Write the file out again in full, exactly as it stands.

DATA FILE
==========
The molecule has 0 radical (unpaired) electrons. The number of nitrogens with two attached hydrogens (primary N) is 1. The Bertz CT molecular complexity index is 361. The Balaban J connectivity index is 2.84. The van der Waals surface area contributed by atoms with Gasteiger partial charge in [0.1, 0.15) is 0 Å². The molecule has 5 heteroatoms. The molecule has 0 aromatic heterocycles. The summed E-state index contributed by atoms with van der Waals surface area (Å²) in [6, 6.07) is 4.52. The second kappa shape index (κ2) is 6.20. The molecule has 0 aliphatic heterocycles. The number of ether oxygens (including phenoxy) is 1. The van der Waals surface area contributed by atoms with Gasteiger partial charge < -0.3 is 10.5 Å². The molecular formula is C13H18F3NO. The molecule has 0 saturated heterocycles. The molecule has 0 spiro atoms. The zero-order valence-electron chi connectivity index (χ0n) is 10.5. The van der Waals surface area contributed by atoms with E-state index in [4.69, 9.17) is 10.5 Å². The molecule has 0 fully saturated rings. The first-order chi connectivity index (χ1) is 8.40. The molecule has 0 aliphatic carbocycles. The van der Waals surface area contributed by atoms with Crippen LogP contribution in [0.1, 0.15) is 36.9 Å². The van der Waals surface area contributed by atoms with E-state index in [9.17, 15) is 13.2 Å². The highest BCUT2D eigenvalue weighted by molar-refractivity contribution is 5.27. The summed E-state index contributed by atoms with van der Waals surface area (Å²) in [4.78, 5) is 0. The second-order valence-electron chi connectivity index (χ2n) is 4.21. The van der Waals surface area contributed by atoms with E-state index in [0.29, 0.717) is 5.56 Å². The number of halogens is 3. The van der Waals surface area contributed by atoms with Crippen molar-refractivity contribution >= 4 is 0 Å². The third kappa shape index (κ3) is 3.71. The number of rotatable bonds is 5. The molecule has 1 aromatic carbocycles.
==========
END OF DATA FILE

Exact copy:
The molecule has 0 radical (unpaired) electrons. The number of nitrogens with two attached hydrogens (primary N) is 1. The Bertz CT molecular complexity index is 361. The Balaban J connectivity index is 2.84. The van der Waals surface area contributed by atoms with Gasteiger partial charge in [0.1, 0.15) is 0 Å². The molecule has 5 heteroatoms. The molecule has 0 aromatic heterocycles. The summed E-state index contributed by atoms with van der Waals surface area (Å²) in [6, 6.07) is 4.52. The second kappa shape index (κ2) is 6.20. The molecule has 0 aliphatic heterocycles. The number of ether oxygens (including phenoxy) is 1. The van der Waals surface area contributed by atoms with Gasteiger partial charge < -0.3 is 10.5 Å². The molecular formula is C13H18F3NO. The molecule has 0 saturated heterocycles. The molecule has 0 spiro atoms. The zero-order valence-electron chi connectivity index (χ0n) is 10.5. The van der Waals surface area contributed by atoms with E-state index in [4.69, 9.17) is 10.5 Å². The molecule has 0 fully saturated rings. The first-order chi connectivity index (χ1) is 8.40. The molecule has 0 aliphatic carbocycles. The van der Waals surface area contributed by atoms with Crippen LogP contribution in [0.1, 0.15) is 36.9 Å². The van der Waals surface area contributed by atoms with E-state index in [9.17, 15) is 13.2 Å². The highest BCUT2D eigenvalue weighted by molar-refractivity contribution is 5.27. The summed E-state index contributed by atoms with van der Waals surface area (Å²) in [4.78, 5) is 0. The second-order valence-electron chi connectivity index (χ2n) is 4.21. The van der Waals surface area contributed by atoms with E-state index in [0.29, 0.717) is 5.56 Å². The number of halogens is 3. The van der Waals surface area contributed by atoms with Crippen molar-refractivity contribution >= 4 is 0 Å². The third kappa shape index (κ3) is 3.71. The number of rotatable bonds is 5. The molecule has 1 aromatic carbocycles.